“Adore” is probably the best song Savages have yet to record in their young collective career; the standout track off their otherwise boffo second record Adore Life, and could be the greatest song released thus far of 2016. Oddly, it doesn’t really sound like a Savages song, or at least lacks the implicit command to smash things and fuck typical of the assailing post-punk upon which the London quartet have forged their distinction.
Simmering, down-tempo, and beguiling with the seeming leisure it takes on its way to an apex of utmost gravitas, “Adore” is Savages’ answer to Big Lips McGoo and the Gang’s “Dream On,” a comparable departure for the Boston hinder rockers during their raunched up 1970s, and an undisputed creative highpoint. However, “Adore” is much better than “Dream On,” because “Adore” hasn’t been ruined by 158 years of overexposure on classic rock radio, nor has “Adore” been ruined by any association with Aerosmith.
Also, Steven Tyler can’t belt out “Dream On,” nor the dangerously rambunctious “Hit Me” off Savages’ 2013 product Silence Yourself, while walking on an audience, a feat Jehnny Beth performed with apparent ease amid an inexplicably-not-at-capacity show Friday evening at the Paradise Rock Club. Beth resides in an underpopulated sphere of singers in heavy bands who aren’t weighed down with guitars, and thus, masterfully throttles her freedom with the abrupt mannerisms of an unjustly disbarred philosophy professor conducting a rapid-fire graduate survey on post-human sexual politics.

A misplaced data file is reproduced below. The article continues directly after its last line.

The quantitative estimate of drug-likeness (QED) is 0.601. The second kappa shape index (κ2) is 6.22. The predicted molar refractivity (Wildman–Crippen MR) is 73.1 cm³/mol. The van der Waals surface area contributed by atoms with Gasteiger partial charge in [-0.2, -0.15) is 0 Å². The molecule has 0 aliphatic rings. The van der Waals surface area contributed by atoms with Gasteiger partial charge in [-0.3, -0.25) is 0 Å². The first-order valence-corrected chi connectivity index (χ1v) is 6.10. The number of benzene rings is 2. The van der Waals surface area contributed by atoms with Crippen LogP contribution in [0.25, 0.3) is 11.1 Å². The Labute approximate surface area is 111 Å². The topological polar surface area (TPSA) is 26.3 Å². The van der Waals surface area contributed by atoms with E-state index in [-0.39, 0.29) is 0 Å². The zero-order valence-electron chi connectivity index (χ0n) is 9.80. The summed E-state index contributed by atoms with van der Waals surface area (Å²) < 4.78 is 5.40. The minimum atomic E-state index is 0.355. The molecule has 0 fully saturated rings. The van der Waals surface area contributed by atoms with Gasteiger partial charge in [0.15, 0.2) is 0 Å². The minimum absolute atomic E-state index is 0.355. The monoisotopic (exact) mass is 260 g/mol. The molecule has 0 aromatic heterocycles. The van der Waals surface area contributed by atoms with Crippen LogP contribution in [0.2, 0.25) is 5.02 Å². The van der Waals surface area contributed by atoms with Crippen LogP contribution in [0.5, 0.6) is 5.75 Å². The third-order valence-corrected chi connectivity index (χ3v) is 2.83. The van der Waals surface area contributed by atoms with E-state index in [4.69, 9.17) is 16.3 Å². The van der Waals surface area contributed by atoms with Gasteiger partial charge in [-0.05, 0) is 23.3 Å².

From a strictly visual/theatrical standpoint, a Savages show is very much the Jehnny Beth Show Starring Jehnny Beth, with a special guest cameo by Jehnny Beth. But that isn’t to say nothing transcendent happened with Ayse Hassan and Fay Milton’s juggernaut rhythm section, likewise for guitarist Gemma Thompson’s moody atmospherics. As “Mechanics” — part one of the set-closing triad rounded out by “Adore” and Savages’ secret theme song, “Fuckers” — emanated from the stage, the cinematic, introspective aura weirdly reminded me of The Wall’s pivotal segments. Savages don’t have time to waste on proggy meanderings and indulgences, so that Roger Waters comparison felt a little left-fieldy, but then again, Pink Floyd was once an obscure U.K. art-rock band, too.
Opener Angus Tarnawsky offered laidback electronica with a smidgen of live percussion tossed in to keep himself unusual. An ideal opening act, Tarnawsky’s wares lingered just above the threshold of white noise without interfering with anyone’s inclination to chat amongst themselves or mindlessly tap away at freemium cellphone games.